Circle Count ranks Google Plus users according to how many followers they have. They also have some additional metrics that measure the influence of a person, such as the average number of +1s, comments or reshares a person gets for each post. You can browse the most popular people and, if your profile isn’t already being tracked, you can easily add yourself!
GPlusData is now tracking more than 105 million Google+ users and 1.5 million Pages. In addition to being a great way to find people using their search feature, you can get some excellent data on your account.
This is a listing of recommended and elite Google Plus users. If you are looking for some very high profile people to circle, you will find some here.
With this site you can search for people by multiple criteria including occupation, gender, age, and even relationship status!
Add People from Shared Circles
Google Plus allows people to share circles they have created. So it’s easy to add a whole circle of people at once if you find a circle that is a great match. Check out my other post on how to find shared circles on Google Plus. learn more about social media tools at http://platformpundit.com/7-tools-for-managing-your-twitter-followers/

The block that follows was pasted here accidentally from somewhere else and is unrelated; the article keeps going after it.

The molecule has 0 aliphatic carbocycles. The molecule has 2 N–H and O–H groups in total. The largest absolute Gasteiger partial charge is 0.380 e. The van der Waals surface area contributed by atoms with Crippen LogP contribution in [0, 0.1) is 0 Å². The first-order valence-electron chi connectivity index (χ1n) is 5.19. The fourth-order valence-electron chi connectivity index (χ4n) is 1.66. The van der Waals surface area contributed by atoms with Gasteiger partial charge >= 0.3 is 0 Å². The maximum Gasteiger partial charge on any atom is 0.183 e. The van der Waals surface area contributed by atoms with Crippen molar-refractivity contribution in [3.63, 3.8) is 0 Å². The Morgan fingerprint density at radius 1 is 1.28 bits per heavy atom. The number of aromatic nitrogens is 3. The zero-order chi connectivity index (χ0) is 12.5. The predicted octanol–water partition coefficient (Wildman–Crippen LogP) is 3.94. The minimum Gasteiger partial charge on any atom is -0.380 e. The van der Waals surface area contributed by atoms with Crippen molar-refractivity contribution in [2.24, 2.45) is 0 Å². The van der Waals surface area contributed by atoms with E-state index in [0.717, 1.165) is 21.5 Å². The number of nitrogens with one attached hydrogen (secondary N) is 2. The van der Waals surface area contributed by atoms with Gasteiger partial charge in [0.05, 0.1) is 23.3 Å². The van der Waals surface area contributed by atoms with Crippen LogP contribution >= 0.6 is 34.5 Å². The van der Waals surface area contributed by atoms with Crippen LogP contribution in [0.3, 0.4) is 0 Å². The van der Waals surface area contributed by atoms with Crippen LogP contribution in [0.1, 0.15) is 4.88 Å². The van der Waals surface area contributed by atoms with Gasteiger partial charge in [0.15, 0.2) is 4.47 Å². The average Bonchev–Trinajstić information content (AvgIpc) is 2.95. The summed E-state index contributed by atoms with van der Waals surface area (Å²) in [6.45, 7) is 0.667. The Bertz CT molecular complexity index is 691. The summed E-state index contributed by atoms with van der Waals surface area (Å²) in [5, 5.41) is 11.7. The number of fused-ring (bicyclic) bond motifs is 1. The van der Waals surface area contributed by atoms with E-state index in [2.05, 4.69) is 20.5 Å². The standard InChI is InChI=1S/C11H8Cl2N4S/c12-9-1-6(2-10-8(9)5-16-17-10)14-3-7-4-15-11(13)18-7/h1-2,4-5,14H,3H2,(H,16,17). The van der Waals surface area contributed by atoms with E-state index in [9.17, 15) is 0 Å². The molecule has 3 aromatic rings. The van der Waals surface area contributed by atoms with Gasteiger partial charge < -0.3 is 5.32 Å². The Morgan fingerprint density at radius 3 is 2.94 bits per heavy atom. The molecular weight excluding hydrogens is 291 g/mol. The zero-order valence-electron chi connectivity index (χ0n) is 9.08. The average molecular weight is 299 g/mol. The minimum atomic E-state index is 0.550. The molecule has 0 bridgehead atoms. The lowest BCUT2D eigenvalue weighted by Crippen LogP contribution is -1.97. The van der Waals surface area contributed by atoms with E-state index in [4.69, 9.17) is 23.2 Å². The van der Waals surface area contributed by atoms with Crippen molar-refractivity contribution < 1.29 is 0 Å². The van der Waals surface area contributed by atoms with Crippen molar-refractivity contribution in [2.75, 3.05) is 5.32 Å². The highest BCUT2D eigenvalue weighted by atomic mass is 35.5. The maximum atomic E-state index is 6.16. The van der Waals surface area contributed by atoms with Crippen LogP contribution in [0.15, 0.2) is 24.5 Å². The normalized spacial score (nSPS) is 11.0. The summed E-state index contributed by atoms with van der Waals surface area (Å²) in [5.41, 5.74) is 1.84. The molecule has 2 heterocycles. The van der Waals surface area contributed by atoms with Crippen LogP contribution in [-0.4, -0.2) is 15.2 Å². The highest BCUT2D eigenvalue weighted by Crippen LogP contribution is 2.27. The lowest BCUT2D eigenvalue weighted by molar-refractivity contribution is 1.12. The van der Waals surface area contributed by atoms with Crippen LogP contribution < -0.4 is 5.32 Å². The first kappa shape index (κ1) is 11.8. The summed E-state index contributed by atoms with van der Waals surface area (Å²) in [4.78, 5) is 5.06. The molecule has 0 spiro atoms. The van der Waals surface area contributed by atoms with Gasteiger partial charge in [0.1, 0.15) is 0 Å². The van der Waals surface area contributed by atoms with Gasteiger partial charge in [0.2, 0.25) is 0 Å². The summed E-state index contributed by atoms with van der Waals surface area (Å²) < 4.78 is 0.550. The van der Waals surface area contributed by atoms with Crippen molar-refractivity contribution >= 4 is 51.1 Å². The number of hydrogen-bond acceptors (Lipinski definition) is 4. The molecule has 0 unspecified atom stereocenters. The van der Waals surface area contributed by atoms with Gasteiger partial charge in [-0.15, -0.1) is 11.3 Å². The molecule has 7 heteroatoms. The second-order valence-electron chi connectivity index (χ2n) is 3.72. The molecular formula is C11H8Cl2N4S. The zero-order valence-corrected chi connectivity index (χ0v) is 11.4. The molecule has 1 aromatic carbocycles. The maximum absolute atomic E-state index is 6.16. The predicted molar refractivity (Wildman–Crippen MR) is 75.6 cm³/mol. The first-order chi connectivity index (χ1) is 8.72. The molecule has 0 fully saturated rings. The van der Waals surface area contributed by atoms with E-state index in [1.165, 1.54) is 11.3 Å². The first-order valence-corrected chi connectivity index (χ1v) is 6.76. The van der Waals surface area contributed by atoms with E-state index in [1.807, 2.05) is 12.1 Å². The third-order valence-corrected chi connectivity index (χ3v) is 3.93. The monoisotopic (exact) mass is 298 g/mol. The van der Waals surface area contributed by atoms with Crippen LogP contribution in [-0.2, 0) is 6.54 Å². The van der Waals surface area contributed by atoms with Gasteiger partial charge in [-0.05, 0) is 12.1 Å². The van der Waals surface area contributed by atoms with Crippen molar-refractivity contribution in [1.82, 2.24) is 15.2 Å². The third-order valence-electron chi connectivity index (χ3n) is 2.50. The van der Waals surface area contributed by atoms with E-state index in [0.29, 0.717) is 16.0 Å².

Gplus-Rank is designed to you find people who write solid articles, have worthwhile news to share, and even find the most interesting people. It does this through a voting system. I’m currently having trouble adding myself there, so I don’t think I’ll be getting many votes. I still found some interesting people to follow.
Circle+ Extension for Chrome Browser
Once you start using these tools you might get tired of adding people to your circles one by one! The Circle+ extension for the Chrome browser is quite powerful. Go to a web page and you can click a button to automatically add all the Google Plus-ers on that page to one of your circles. I do recommend that people use this extension carefully. Remember the key to success with Google Plus is to build circles with people whom you find interesting. Google may restrict your account if you use a tool like this to aggressively follow too many people at once.
Don’t forget… there is also a limit of 5,000 people you can circle.
Did I miss any other good tools for finding people on Google Plus? Please let me know in the comments section below.